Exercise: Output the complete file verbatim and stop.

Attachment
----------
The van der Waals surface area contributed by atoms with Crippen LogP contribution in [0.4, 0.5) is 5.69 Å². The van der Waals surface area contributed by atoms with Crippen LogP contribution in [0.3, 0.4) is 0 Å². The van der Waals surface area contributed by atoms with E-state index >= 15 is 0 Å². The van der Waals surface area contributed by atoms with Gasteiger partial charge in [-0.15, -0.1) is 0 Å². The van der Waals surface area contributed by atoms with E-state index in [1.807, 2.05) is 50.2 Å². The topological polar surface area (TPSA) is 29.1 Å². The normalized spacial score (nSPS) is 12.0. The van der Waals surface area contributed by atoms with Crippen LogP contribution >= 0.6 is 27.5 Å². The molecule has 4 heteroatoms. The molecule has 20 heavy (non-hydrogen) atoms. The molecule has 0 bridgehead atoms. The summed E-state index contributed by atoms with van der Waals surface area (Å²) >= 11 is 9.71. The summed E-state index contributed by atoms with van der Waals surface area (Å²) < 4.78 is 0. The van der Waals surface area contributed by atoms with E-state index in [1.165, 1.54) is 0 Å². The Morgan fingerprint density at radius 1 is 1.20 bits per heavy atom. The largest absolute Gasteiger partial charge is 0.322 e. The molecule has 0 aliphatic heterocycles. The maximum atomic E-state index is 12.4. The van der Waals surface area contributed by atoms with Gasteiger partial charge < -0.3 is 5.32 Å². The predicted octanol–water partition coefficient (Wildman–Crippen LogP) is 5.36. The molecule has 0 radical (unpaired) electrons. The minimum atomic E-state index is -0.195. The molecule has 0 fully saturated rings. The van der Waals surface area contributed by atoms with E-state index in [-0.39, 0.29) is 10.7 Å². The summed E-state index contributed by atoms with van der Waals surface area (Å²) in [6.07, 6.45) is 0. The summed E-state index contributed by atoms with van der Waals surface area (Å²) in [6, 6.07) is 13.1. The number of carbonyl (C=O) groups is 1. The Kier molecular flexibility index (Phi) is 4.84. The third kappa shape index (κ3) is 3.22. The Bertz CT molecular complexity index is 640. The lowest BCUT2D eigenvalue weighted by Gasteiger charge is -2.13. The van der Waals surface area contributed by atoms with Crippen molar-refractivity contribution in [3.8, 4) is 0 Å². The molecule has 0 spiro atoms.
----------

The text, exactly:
The van der Waals surface area contributed by atoms with Crippen LogP contribution in [0.4, 0.5) is 5.69 Å². The van der Waals surface area contributed by atoms with Crippen LogP contribution in [0.3, 0.4) is 0 Å². The van der Waals surface area contributed by atoms with E-state index >= 15 is 0 Å². The van der Waals surface area contributed by atoms with Gasteiger partial charge in [-0.15, -0.1) is 0 Å². The van der Waals surface area contributed by atoms with E-state index in [1.807, 2.05) is 50.2 Å². The topological polar surface area (TPSA) is 29.1 Å². The normalized spacial score (nSPS) is 12.0. The van der Waals surface area contributed by atoms with Crippen LogP contribution >= 0.6 is 27.5 Å². The molecule has 4 heteroatoms. The molecule has 20 heavy (non-hydrogen) atoms. The molecule has 0 bridgehead atoms. The summed E-state index contributed by atoms with van der Waals surface area (Å²) >= 11 is 9.71. The summed E-state index contributed by atoms with van der Waals surface area (Å²) < 4.78 is 0. The van der Waals surface area contributed by atoms with E-state index in [1.165, 1.54) is 0 Å². The Morgan fingerprint density at radius 1 is 1.20 bits per heavy atom. The largest absolute Gasteiger partial charge is 0.322 e. The molecule has 0 aliphatic heterocycles. The maximum atomic E-state index is 12.4. The van der Waals surface area contributed by atoms with Gasteiger partial charge < -0.3 is 5.32 Å². The predicted octanol–water partition coefficient (Wildman–Crippen LogP) is 5.36. The molecule has 0 radical (unpaired) electrons. The minimum atomic E-state index is -0.195. The molecule has 0 fully saturated rings. The van der Waals surface area contributed by atoms with E-state index in [-0.39, 0.29) is 10.7 Å². The summed E-state index contributed by atoms with van der Waals surface area (Å²) in [6.07, 6.45) is 0. The summed E-state index contributed by atoms with van der Waals surface area (Å²) in [6, 6.07) is 13.1. The number of carbonyl (C=O) groups is 1. The Kier molecular flexibility index (Phi) is 4.84. The third kappa shape index (κ3) is 3.22. The Bertz CT molecular complexity index is 640. The lowest BCUT2D eigenvalue weighted by Gasteiger charge is -2.13. The van der Waals surface area contributed by atoms with Crippen molar-refractivity contribution in [3.8, 4) is 0 Å². The molecule has 0 spiro atoms.